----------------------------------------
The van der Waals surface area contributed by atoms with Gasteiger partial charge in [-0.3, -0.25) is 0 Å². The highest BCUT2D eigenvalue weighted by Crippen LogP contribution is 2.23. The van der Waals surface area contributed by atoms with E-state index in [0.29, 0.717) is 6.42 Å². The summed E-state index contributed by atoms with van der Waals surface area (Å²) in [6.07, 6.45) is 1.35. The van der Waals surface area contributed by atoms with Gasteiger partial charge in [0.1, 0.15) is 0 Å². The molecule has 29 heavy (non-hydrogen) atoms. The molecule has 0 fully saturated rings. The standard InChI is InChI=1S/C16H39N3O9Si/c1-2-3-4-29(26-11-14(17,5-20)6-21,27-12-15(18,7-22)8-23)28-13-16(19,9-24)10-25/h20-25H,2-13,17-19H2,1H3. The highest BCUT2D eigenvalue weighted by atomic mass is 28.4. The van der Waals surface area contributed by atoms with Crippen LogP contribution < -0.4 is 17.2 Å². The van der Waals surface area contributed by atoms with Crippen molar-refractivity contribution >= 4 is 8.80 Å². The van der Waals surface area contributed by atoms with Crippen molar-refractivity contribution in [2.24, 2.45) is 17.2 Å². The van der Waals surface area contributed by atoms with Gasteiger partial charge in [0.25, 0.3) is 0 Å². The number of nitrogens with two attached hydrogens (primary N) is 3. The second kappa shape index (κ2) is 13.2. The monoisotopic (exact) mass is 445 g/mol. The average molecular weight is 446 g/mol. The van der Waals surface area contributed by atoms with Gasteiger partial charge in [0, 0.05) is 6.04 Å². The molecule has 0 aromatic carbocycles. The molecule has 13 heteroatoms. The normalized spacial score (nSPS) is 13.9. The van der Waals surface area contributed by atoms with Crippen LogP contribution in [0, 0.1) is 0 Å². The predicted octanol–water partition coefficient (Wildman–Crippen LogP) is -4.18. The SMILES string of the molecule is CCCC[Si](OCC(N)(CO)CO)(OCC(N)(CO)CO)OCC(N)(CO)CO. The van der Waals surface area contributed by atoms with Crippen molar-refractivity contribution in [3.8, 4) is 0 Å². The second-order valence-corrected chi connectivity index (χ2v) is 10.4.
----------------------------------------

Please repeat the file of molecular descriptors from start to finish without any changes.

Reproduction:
The van der Waals surface area contributed by atoms with Gasteiger partial charge in [-0.3, -0.25) is 0 Å². The highest BCUT2D eigenvalue weighted by Crippen LogP contribution is 2.23. The van der Waals surface area contributed by atoms with E-state index in [0.29, 0.717) is 6.42 Å². The summed E-state index contributed by atoms with van der Waals surface area (Å²) in [6.07, 6.45) is 1.35. The van der Waals surface area contributed by atoms with Gasteiger partial charge in [0.1, 0.15) is 0 Å². The molecule has 29 heavy (non-hydrogen) atoms. The molecule has 0 fully saturated rings. The standard InChI is InChI=1S/C16H39N3O9Si/c1-2-3-4-29(26-11-14(17,5-20)6-21,27-12-15(18,7-22)8-23)28-13-16(19,9-24)10-25/h20-25H,2-13,17-19H2,1H3. The highest BCUT2D eigenvalue weighted by atomic mass is 28.4. The van der Waals surface area contributed by atoms with Crippen LogP contribution < -0.4 is 17.2 Å². The van der Waals surface area contributed by atoms with Crippen molar-refractivity contribution >= 4 is 8.80 Å². The van der Waals surface area contributed by atoms with Crippen molar-refractivity contribution in [2.24, 2.45) is 17.2 Å². The van der Waals surface area contributed by atoms with Gasteiger partial charge in [0.25, 0.3) is 0 Å². The number of nitrogens with two attached hydrogens (primary N) is 3. The second kappa shape index (κ2) is 13.2. The monoisotopic (exact) mass is 445 g/mol. The average molecular weight is 446 g/mol. The van der Waals surface area contributed by atoms with Gasteiger partial charge in [0, 0.05) is 6.04 Å². The molecule has 0 aromatic carbocycles. The molecule has 13 heteroatoms. The normalized spacial score (nSPS) is 13.9. The van der Waals surface area contributed by atoms with Crippen LogP contribution in [0, 0.1) is 0 Å². The predicted octanol–water partition coefficient (Wildman–Crippen LogP) is -4.18. The SMILES string of the molecule is CCCC[Si](OCC(N)(CO)CO)(OCC(N)(CO)CO)OCC(N)(CO)CO. The van der Waals surface area contributed by atoms with Crippen molar-refractivity contribution in [3.8, 4) is 0 Å². The second-order valence-corrected chi connectivity index (χ2v) is 10.4.